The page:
Posts Tagged ‘keychain’

How to break ‘strong’ passwords? Is there a methodology, a step by step approach? What shall you start from if your time is limited but you desperately need to decrypt critical evidence? We want to share some tips with you, this time about the passwords saved in the Web browsers on most popular platforms.

The previous publication talks about the basics of using the bootloader-level exploit for extracting iOS devices. In this article, we are posting a comprehensive step-by-step guide of using the new checkm8 capability of iOS Forensic Toolkit for performing forensically sound extractions of a range of Apple devices.

Passcode unlock and true physical acquisition are now available for iPhone 4, 5, and 5c devices – with caveats. Learn about the benefits and limitations of passcode unlocks and true physical imaging of Apple’s legacy devices. Looking for a step by step walkthrough? Check out our imaging guide!

Shame on us, we somehow missed the whole issue about Apple dropping plan for encrypting backups after FBI complained, even mentioned in The Cybersecurity Stories We Were Jealous of in 2020 (and many reprints). In the meantime, the article is full of rumors, guesses, and unverified and technically dubious information. “Fake news”, so to say. Is there truth to the rumors, and what does Apple do and does not do when it comes to encrypting your personal information?

Reportedly, Apple dropped plan for encrypting backups after FBI complained. Apple’s decision will undoubtedly cause turmoil and will have a number of consequences. In this article, I want to talk about the technical reasons for encrypting or not encrypting cloud backup, and compare Apple’s approach with the data encryption strategies used by Google, who have been encrypting Android backups for several years.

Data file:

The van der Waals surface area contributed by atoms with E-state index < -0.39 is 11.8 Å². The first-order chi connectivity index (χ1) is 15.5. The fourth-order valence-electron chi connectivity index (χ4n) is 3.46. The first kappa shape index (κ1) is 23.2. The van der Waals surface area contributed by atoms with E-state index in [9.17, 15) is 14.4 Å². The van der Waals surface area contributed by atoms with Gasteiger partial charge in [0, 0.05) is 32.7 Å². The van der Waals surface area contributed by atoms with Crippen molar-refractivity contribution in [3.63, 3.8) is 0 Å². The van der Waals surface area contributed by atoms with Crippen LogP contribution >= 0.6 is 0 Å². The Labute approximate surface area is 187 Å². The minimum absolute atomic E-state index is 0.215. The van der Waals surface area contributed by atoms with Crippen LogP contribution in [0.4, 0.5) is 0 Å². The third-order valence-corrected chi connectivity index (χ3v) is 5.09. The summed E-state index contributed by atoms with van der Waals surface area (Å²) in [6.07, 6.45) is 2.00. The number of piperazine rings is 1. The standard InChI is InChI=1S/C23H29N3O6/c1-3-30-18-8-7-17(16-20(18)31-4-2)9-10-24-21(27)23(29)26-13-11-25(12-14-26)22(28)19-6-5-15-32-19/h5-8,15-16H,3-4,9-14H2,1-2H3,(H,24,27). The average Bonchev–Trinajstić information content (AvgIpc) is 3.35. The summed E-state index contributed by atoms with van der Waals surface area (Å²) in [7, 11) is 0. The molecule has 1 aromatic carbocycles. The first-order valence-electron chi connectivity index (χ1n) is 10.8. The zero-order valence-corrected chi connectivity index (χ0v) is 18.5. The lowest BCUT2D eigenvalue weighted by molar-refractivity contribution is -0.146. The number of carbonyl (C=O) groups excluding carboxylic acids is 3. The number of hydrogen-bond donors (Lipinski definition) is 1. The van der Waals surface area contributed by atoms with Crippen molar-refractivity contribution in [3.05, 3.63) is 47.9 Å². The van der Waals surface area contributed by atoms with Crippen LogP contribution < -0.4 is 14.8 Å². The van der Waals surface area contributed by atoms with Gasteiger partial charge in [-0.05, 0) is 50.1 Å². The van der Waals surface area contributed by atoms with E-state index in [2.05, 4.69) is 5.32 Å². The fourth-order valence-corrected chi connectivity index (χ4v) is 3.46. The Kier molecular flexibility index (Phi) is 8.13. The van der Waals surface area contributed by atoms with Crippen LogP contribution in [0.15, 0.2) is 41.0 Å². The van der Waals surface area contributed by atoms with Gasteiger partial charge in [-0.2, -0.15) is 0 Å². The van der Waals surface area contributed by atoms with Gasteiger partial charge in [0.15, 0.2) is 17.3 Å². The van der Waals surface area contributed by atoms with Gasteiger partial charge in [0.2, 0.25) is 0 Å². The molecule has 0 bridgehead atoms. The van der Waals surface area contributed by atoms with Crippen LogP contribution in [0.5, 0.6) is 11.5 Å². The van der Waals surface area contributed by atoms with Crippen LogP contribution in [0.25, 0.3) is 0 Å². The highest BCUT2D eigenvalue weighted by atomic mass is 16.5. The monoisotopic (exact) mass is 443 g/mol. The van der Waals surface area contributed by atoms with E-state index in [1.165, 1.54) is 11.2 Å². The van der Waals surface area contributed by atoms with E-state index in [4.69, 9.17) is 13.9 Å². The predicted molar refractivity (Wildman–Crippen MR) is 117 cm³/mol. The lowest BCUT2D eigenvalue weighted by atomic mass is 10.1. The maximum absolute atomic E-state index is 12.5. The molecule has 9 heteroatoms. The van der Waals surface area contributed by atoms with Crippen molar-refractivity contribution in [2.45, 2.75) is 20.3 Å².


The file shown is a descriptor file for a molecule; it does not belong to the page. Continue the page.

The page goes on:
If you are familiar with iOS acquisition methods, you know that the best results can be obtained with a full file system acquisition. However, extracting the file system may require jailbreaking, which may be risky and not always permitted. Are there any reasons to use jailbreaks for extracting evidence from Apple devices?

It’s been a week since Apple has released iOS 14.2 as well as iOS 12.4.9 for older devices. Just a few days later, the developers updated the checkra1n jailbreak with support for new devices and iOS versions. What does that mean for iOS forensics? Let’s have a look; we have done some testing, and our discoveries are positively consistent with our expectations. Just one exception: to our surprise, Apple did not patch the long lasting vulnerability in iOS 12.4.9 that leaves the door open to full file system extraction and keychain acquisition without jailbreaking.

When investigating iOS devices, you may have seen references to the SoC generation. Security researchers and developers of various iOS jailbreaks and exploits often list a few iPhone models followed by a note that mentions “compatible iPad models”. This is especially common when discussing iOS forensics, particularly referring to the checkra1n jailbreak. What do those references mean, and how are the iPhone and iPad models related? Can we count the iPod Touch and Apple TV, too? Let’s have a look.

Last year, we have developed an innovative way to extract iPhone data without a jailbreak. The method’s numerous advantages were outweighed with a major drawback: an Apple ID enrolled in the paid Apple’s Developer program was required to sign the extraction binary. This is no longer an issue on Mac computers with the improved sideloading technique.

The keychain is one of the hallmarks of the Apple ecosystem. Containing a plethora of sensitive information, the keychain is one of the best guarded parts of the walled garden. At the same time, the keychain is relatively underexplored by the forensic community. The common knowledge has it that the keychain contains the users’ logins and passwords, and possibly some payment card information. The common knowledge is missing the point: the keychain contains literally thousands of records belonging to various apps and the system that are required to access lots of other sensitive information. Let’s talk about the keychain, its content and its protection, and the methods used to extract, decrypt and analyze the various bits and pieces.